The Pleasures of an Ordinary Life by Judith Viorst

Judith Viorst (b. 1931) is among other things an American writer and psychoanalysis researcher. She is known for her children’s books and witty poetry. I read a sober summary of the pleasures of an ordinary life:

I’ve had my share of necessary losses,
Of dreams I know no longer can come true.
I’m done now with the whys and the becauses.
It’s time to make things good, not just make do.
It’s time to stop complaining and pursue
The pleasures of an ordinary life.

I used to rail against my compromises.
I yearned for the wild music, the swift race.
But happiness arrived in new disguises:
Sun lighting a child’s hair. A friend’s embrace.
Slow dancing in a safe and quiet place.
The pleasures of an ordinary life.

I’ll have no trumpets, triumphs, trails of glory.
It seems the woman I’ve turned out to be
Is not the heroine of some grand story.
But I have learned to find the poetry
In what my hands can touch, my eyes can see.
The pleasures of an ordinary life.

Young fantasies of magic and of mystery
Are over. But they really can’t compete
With all we’ve built together: A long history.
Connections that help render us complete.
Ties that hold and heal us. And the sweet,
Sweet pleasures of an ordinary life.

I like the rhyme of losses and becauses. And the phrase “the pleasures of an ordinary life” that falls out of rhyme / each time. These pleasures, we learn are friendship, parenthood, safety, rather than victory and wild pleasure.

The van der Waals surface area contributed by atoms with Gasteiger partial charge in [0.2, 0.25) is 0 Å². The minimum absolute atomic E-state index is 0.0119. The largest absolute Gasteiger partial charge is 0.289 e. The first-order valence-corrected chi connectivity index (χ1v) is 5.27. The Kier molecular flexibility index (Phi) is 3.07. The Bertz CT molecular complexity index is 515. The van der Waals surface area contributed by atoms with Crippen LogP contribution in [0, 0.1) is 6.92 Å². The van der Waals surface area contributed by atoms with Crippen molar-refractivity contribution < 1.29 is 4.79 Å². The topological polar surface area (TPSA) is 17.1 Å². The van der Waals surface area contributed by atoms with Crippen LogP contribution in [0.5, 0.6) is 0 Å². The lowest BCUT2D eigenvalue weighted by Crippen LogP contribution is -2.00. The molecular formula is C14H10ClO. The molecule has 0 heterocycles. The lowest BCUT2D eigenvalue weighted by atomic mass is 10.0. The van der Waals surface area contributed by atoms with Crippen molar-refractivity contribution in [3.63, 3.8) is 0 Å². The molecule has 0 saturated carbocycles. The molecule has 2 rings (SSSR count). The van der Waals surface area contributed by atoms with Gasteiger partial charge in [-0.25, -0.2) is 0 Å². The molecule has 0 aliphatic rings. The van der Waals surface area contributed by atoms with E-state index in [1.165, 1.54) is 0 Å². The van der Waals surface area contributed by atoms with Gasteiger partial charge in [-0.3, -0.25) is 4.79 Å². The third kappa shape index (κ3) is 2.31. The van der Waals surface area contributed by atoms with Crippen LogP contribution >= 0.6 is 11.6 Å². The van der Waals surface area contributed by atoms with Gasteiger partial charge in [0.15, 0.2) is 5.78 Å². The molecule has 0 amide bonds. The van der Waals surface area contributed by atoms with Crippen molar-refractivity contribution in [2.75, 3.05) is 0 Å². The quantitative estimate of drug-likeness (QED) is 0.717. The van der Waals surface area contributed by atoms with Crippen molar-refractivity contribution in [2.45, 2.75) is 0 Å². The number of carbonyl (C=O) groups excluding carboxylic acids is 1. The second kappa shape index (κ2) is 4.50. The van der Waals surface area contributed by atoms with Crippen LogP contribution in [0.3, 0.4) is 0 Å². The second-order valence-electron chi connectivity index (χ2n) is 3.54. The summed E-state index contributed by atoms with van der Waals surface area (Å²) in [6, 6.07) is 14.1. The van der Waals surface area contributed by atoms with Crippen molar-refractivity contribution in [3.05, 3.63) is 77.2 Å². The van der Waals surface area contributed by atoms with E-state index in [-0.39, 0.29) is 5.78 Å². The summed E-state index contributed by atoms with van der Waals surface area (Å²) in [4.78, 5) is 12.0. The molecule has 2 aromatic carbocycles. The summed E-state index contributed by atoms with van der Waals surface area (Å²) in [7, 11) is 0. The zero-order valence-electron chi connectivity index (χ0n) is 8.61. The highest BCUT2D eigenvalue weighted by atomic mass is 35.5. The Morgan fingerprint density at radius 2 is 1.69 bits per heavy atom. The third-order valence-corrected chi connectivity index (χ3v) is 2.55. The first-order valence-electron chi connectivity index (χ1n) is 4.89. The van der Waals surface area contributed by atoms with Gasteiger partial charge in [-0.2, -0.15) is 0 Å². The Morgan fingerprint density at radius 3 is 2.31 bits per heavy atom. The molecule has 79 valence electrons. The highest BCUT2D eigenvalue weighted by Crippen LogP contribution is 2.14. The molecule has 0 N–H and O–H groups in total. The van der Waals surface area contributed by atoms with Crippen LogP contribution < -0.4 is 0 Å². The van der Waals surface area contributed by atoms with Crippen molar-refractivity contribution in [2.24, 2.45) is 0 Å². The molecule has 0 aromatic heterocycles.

With the extraordinary she also denies the “grand story” (of religion) but instead she finds comfort in tangible, little things.

What really matters is the shared “long history” that holds and heals us. The connections that render us complete, the little story of the ordinary, is the sweetest pleasure. There is no redemption for our soul, we won’t be welcomed in heaven with trumpets. But we can rest assured that the pleasures of an ordinary life will continue in the hearts and minds of future generations.

The Pleasures of an Ordinary Life by Judith Viorst was originally published on Meandering home

The Good Life

Mark likes to play computer games. In real life
he fixes televisions. There are solder spots on his hands,
when he sends his armies to the front lines.

Paul, who measures buildings before they are inhabited,
enjoys spinning a lifetime of infinities in his mind.

Oscar, the media guy, prefers sitting in the sun.

Justine with an e, who owns many clothes and signals,
squats tearfully on shattered glass.

Such a grand vision of humanity.

The Good Life was originally published on Meandering home

On my way home

I walk rather straight to
the subway station
an old hooker says fuck
fuck fuck let’s go fuck
it is the umpteenth century

there are those days that I just want to lie in the grass

there are those that I want to answer my call
unambiguous days, blushing in abundant sunlight
days I talk to some people, order something

look at the fat insects between the window panes
dying days, days of estrangement, preemptive reckoning,
reasoned days, rodent days,

I say unto the old hooker,
We must all do our work in mysterious ways

and I straighten my pace.

On my way home was originally published on Meandering home